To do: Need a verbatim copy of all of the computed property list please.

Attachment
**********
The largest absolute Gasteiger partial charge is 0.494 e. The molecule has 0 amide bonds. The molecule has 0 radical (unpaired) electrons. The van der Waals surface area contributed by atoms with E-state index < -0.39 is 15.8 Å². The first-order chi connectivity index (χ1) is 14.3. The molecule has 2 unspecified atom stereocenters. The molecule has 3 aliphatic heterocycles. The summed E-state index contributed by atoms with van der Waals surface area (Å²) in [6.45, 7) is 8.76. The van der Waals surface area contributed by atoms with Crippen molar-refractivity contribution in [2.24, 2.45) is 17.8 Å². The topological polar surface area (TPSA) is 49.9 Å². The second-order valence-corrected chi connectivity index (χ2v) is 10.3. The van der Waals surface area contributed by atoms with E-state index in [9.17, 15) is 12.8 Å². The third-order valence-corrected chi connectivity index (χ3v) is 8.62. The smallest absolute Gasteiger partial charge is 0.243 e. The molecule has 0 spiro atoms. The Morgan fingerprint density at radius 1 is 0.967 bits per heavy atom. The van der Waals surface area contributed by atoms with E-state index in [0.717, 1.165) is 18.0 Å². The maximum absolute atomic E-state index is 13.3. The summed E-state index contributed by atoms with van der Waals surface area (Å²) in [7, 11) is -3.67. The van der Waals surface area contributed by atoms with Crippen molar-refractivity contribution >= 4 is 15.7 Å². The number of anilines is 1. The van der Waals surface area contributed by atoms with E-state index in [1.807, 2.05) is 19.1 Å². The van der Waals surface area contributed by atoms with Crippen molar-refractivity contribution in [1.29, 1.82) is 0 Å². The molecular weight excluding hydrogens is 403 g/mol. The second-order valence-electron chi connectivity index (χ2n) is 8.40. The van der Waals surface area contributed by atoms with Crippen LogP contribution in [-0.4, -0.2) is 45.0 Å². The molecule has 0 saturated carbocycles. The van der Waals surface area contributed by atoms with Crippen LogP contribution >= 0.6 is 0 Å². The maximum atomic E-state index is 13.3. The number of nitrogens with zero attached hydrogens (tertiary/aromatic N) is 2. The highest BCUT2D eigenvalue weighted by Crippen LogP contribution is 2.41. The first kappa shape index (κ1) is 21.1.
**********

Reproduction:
The largest absolute Gasteiger partial charge is 0.494 e. The molecule has 0 amide bonds. The molecule has 0 radical (unpaired) electrons. The van der Waals surface area contributed by atoms with E-state index < -0.39 is 15.8 Å². The first-order chi connectivity index (χ1) is 14.3. The molecule has 2 unspecified atom stereocenters. The molecule has 3 aliphatic heterocycles. The summed E-state index contributed by atoms with van der Waals surface area (Å²) in [6.45, 7) is 8.76. The van der Waals surface area contributed by atoms with Crippen molar-refractivity contribution in [2.24, 2.45) is 17.8 Å². The topological polar surface area (TPSA) is 49.9 Å². The second-order valence-corrected chi connectivity index (χ2v) is 10.3. The van der Waals surface area contributed by atoms with E-state index in [9.17, 15) is 12.8 Å². The third-order valence-corrected chi connectivity index (χ3v) is 8.62. The smallest absolute Gasteiger partial charge is 0.243 e. The molecule has 0 spiro atoms. The Morgan fingerprint density at radius 1 is 0.967 bits per heavy atom. The van der Waals surface area contributed by atoms with E-state index in [0.717, 1.165) is 18.0 Å². The maximum absolute atomic E-state index is 13.3. The summed E-state index contributed by atoms with van der Waals surface area (Å²) in [7, 11) is -3.67. The van der Waals surface area contributed by atoms with Crippen molar-refractivity contribution >= 4 is 15.7 Å². The number of anilines is 1. The van der Waals surface area contributed by atoms with E-state index in [1.807, 2.05) is 19.1 Å². The van der Waals surface area contributed by atoms with Crippen molar-refractivity contribution in [1.29, 1.82) is 0 Å². The molecular weight excluding hydrogens is 403 g/mol. The second-order valence-electron chi connectivity index (χ2n) is 8.40. The van der Waals surface area contributed by atoms with Crippen LogP contribution in [-0.4, -0.2) is 45.0 Å². The molecule has 0 saturated carbocycles. The van der Waals surface area contributed by atoms with Crippen LogP contribution >= 0.6 is 0 Å². The maximum atomic E-state index is 13.3. The number of nitrogens with zero attached hydrogens (tertiary/aromatic N) is 2. The highest BCUT2D eigenvalue weighted by Crippen LogP contribution is 2.41. The first kappa shape index (κ1) is 21.1.